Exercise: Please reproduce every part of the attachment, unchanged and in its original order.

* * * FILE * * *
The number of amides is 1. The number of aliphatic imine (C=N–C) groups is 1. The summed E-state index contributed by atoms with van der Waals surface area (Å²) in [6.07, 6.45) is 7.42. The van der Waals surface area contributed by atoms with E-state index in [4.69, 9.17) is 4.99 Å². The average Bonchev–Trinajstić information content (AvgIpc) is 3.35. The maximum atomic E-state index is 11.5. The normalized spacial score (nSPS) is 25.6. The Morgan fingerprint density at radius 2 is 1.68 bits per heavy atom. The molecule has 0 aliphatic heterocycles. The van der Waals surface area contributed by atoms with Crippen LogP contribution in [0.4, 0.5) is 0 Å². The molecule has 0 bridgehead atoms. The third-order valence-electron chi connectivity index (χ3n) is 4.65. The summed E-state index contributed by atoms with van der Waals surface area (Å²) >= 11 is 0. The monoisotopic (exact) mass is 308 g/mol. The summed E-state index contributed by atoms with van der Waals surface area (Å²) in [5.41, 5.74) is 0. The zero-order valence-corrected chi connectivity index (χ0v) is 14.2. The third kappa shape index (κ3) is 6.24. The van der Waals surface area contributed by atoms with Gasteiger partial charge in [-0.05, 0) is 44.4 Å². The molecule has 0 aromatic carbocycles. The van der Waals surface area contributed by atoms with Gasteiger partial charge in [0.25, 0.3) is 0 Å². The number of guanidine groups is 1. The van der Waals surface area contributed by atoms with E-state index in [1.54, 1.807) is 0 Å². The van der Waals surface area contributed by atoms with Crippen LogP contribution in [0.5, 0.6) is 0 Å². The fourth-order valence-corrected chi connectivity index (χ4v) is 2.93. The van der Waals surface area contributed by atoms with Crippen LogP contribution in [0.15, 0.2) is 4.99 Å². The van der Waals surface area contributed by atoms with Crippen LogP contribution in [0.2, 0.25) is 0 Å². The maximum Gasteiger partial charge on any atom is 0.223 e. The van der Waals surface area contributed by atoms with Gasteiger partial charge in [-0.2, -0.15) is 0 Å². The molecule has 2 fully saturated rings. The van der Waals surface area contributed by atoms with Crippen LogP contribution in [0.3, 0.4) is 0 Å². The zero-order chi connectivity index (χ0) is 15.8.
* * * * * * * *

The number of amides is 1. The number of aliphatic imine (C=N–C) groups is 1. The summed E-state index contributed by atoms with van der Waals surface area (Å²) in [6.07, 6.45) is 7.42. The van der Waals surface area contributed by atoms with E-state index in [4.69, 9.17) is 4.99 Å². The average Bonchev–Trinajstić information content (AvgIpc) is 3.35. The maximum atomic E-state index is 11.5. The normalized spacial score (nSPS) is 25.6. The Morgan fingerprint density at radius 2 is 1.68 bits per heavy atom. The molecule has 0 aliphatic heterocycles. The van der Waals surface area contributed by atoms with Crippen LogP contribution in [0.4, 0.5) is 0 Å². The molecule has 0 bridgehead atoms. The third-order valence-electron chi connectivity index (χ3n) is 4.65. The summed E-state index contributed by atoms with van der Waals surface area (Å²) >= 11 is 0. The monoisotopic (exact) mass is 308 g/mol. The summed E-state index contributed by atoms with van der Waals surface area (Å²) in [5.41, 5.74) is 0. The zero-order valence-corrected chi connectivity index (χ0v) is 14.2. The third kappa shape index (κ3) is 6.24. The van der Waals surface area contributed by atoms with Gasteiger partial charge in [-0.05, 0) is 44.4 Å². The molecule has 0 aromatic carbocycles. The van der Waals surface area contributed by atoms with Gasteiger partial charge in [0.25, 0.3) is 0 Å². The number of guanidine groups is 1. The van der Waals surface area contributed by atoms with E-state index in [1.54, 1.807) is 0 Å². The van der Waals surface area contributed by atoms with Crippen LogP contribution in [0.5, 0.6) is 0 Å². The fourth-order valence-corrected chi connectivity index (χ4v) is 2.93. The van der Waals surface area contributed by atoms with Crippen LogP contribution in [0.15, 0.2) is 4.99 Å². The van der Waals surface area contributed by atoms with Crippen LogP contribution in [0.2, 0.25) is 0 Å². The maximum Gasteiger partial charge on any atom is 0.223 e. The van der Waals surface area contributed by atoms with Gasteiger partial charge in [-0.2, -0.15) is 0 Å². The molecule has 2 fully saturated rings. The van der Waals surface area contributed by atoms with Crippen LogP contribution in [0.3, 0.4) is 0 Å². The zero-order chi connectivity index (χ0) is 15.8.